The Jacobs court offered multiple, independent rationales for its decision. One rationale offered by the court was based on an analysis of the lease and a concomitant finding that the term of the lease had expired. Id. at  783-96. A second, independent rationale given by the Jacobs court was that the defendant had abandoned the lease. The proposition that an oil and gas lease. may be abandoned arises from the implied covenant to produce that is read into oil and gas leases. Id. The court found that “the clear purpose of an oil and gas lease providing for production royalties … is to develop the property for the mutual benefit of both parties, regardless of whether the lease contains an expressed provision obligating the lessee to do so.” Id. at 789 (citing Ray v. Western Pennsylvania Nat’l Gas Co., 138 Pa. 576, 20 A. 1065 (Pa. 1891)). An obligation to make payments in lieu of production royalties is only intended to spur the lessee toward development and compensate the lessor for the delay. Id. The Jacobs court expressly rejected the proposition that the defendant could indefinitely postpone development of the property by paying rental fees in place of royalties. Id. at 790. This proposition would render the lease “a mere option[.”] Id.
Slip op. at 12-13. The trial court further addressed the Pennsylvania Supreme Court’s decision in Aye v. Philadelphia Co., 44 A. 555 (Pa. 1899) in which the doctrine of abandonment was first applied to an oil and gas lease, noting that:
The Aye court found that the lessee in an oil and gas lease has an obligation to diligently develop the leased property and a failure to do so constitutes abandonment. Id. The question of whether or not abandonment has occurred is one of fact and the [c]ourt must analyze the acts and intentions of the parties to the lease. Id. The Aye court specifically found that four years of inaction by a lessee gives rise to a presumption of abandonment. Id. If the lessee fails to present a valid explanation for the inaction then judgment as a matter of law is appropriate. Id.
In the instant case, there was a prolonged period of inactivity by [Appellants] concerning production at the relevant wells. This period was approximately sixteen years long, which is far longer than the four year period contemplated by the Aye court. Mr. Mitchell’s deposition testimony suggests that his explanation for this inactivity is that the price of OGM had fallen so dramatically that [Appellants] could not make money by producing at the wells in question. Transcript of Deposition of William Mitchell[, 5/19/17,] at  75-76, 84. The [c]ourt does not find this to be a valid explanation that will defeat the presumption of abandonment. If the [c]ourt found otherwise, then the leases would be reduced to mere options and the implied covenant to produce would be practically insignificant.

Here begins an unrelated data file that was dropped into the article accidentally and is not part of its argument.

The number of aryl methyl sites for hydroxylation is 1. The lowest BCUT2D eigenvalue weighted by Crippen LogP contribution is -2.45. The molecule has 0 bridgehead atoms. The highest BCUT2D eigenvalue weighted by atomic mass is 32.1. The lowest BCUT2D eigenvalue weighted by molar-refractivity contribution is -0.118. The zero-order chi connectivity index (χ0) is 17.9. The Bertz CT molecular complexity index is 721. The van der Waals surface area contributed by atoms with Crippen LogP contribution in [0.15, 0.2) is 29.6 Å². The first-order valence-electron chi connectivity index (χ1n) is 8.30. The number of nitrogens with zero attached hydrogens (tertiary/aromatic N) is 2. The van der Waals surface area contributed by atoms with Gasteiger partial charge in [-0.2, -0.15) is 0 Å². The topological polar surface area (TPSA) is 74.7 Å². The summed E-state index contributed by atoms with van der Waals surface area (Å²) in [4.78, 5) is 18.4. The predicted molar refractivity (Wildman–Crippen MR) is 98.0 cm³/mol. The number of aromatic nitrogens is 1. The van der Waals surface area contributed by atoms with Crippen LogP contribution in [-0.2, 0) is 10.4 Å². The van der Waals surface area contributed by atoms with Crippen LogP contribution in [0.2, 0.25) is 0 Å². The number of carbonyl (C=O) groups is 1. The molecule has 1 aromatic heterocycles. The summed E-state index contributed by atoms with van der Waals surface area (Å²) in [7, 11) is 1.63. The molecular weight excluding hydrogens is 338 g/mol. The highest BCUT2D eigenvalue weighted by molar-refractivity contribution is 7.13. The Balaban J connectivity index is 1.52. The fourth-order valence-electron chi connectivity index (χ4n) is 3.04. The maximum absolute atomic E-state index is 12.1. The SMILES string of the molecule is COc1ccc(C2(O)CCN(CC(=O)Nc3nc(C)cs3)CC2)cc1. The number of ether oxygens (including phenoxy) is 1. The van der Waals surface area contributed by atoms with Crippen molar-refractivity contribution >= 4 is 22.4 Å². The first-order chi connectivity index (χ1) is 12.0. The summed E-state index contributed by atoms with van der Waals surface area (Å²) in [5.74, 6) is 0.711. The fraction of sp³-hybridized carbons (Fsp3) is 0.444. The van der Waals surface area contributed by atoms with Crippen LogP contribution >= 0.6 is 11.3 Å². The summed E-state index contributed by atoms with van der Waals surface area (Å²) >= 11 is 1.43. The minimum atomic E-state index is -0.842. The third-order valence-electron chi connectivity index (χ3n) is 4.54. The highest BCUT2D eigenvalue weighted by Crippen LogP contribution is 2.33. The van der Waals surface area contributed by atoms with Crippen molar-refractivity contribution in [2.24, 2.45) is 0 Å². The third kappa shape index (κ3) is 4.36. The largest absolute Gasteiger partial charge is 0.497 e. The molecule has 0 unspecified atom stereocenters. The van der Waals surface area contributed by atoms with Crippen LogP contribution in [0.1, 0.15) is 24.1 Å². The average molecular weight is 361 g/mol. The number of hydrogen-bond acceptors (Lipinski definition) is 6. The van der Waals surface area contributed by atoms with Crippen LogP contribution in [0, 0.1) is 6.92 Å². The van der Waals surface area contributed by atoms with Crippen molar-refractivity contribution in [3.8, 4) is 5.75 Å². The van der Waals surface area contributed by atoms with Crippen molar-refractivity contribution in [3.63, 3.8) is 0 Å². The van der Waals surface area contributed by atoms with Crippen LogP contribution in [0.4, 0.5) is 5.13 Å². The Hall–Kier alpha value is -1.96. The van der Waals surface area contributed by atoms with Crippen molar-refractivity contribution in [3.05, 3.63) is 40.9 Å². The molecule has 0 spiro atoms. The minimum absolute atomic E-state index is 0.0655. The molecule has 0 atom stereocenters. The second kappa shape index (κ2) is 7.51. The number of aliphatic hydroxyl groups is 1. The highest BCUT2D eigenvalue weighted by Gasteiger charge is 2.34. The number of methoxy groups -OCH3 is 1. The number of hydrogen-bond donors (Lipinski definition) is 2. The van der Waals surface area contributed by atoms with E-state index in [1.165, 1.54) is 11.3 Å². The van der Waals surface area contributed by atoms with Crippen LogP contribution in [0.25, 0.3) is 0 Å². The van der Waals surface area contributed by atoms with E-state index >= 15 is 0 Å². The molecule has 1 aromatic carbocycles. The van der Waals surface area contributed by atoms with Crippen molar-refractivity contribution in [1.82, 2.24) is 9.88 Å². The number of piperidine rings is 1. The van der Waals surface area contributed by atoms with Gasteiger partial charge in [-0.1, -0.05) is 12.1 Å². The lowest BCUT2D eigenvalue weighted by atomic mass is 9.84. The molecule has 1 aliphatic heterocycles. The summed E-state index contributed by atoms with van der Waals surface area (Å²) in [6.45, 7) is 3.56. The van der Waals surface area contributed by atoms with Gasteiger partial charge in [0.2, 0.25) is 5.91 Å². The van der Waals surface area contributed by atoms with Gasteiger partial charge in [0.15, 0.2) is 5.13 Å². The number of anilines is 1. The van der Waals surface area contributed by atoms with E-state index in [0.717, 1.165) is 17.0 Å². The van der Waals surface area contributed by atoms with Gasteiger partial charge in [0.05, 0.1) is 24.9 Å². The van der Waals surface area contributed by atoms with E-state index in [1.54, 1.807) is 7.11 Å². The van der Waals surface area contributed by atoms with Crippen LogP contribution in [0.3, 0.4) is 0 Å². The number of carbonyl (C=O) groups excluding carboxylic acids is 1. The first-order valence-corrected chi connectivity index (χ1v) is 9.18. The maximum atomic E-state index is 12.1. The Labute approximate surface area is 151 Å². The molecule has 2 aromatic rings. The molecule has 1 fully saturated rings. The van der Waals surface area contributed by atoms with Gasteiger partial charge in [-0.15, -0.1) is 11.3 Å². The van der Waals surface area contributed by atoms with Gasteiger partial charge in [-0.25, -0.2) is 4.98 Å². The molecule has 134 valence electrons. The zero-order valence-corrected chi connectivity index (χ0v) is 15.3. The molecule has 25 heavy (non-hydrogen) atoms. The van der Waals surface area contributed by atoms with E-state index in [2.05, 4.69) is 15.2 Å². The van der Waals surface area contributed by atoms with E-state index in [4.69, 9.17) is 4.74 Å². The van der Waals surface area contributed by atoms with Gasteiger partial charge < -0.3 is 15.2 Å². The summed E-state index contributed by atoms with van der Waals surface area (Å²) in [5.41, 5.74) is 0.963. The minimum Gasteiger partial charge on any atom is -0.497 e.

Slip op. at 12 (emphasis in original). Mitch-Well appealed to Superior Court, arguing that several issues of material fact, including whether Mitch-Well’s production decision was in good faith, prevented the entry of summary judgment. In support, Mitch-Well relied on the Pennsylvania Supreme Court’s decision in T.W. Phillips Gas and Oil Co. v. Jedlicka in which the Court held that, where production on a well has been marginal or sporadic, such that for some period profits did not exceed operating costs, the phrase “in paying quantities” in an oil and gas lease must be construed with reference to an operator’s good faith judgment. 42 A.3d 261, 267 (Pa. 2012).
Superior Court affirmed the trial court’s grant of summary judgment based on its determination that Mitch-Well abandoned its leases due to the lack of production and payments. Superior Court found the trial court’s reliance on Jacobs, rather than Jedlicka, was proper, explaining that:
… the facts in Jacobs are analogous to the instant case and the Jacobs Court applied relevant Pennsylvania law. Jedlicka, on the other hand, is distinguishable because, unlike in the present matter, the crux of the dispute in Jedlicka was the meaning of the term “in paying quantities” under the lease and the focus of the Court was on determining the proper test for evaluating whether oil or gas has been produced “in paying quantities.” See Jedlicka, 42 A.3d at 267-68.
Slip op. at n. 12. Thus, having determined no genuine issue of material fact existed to preclude summary judgment, Superior Court found the trial court’s finding of abandonment was supported by the record.
The Supreme Court granted alloctur to examine:
Did the Superior Court err in the grant of summary judgement against Petitioner on Counts I, II, and V of its amended complaint in equity on a “drill or pay oil and gas lease” where a well on each parcel was drilled by Petitioner and pursuant to each lease the wells were productive, and no testimony was taken as to the Petitioner’s good faith production decision pursuant to the Supreme Court decision in the case of T. W. Phillips Gas and Oil Co. v Jedlicka, 42 A.3d 261 (2012)?
In its grant of allocatur, Supreme Court directed the parties to address Jacobs v. CNG Transmission Corp., 332 F. Supp. 2d 759 (W.D. Pa. 2004), Aye v. Philadelphia Co., 193 Pa. 451 (Pa. 1899), and the doctrine of abandonment.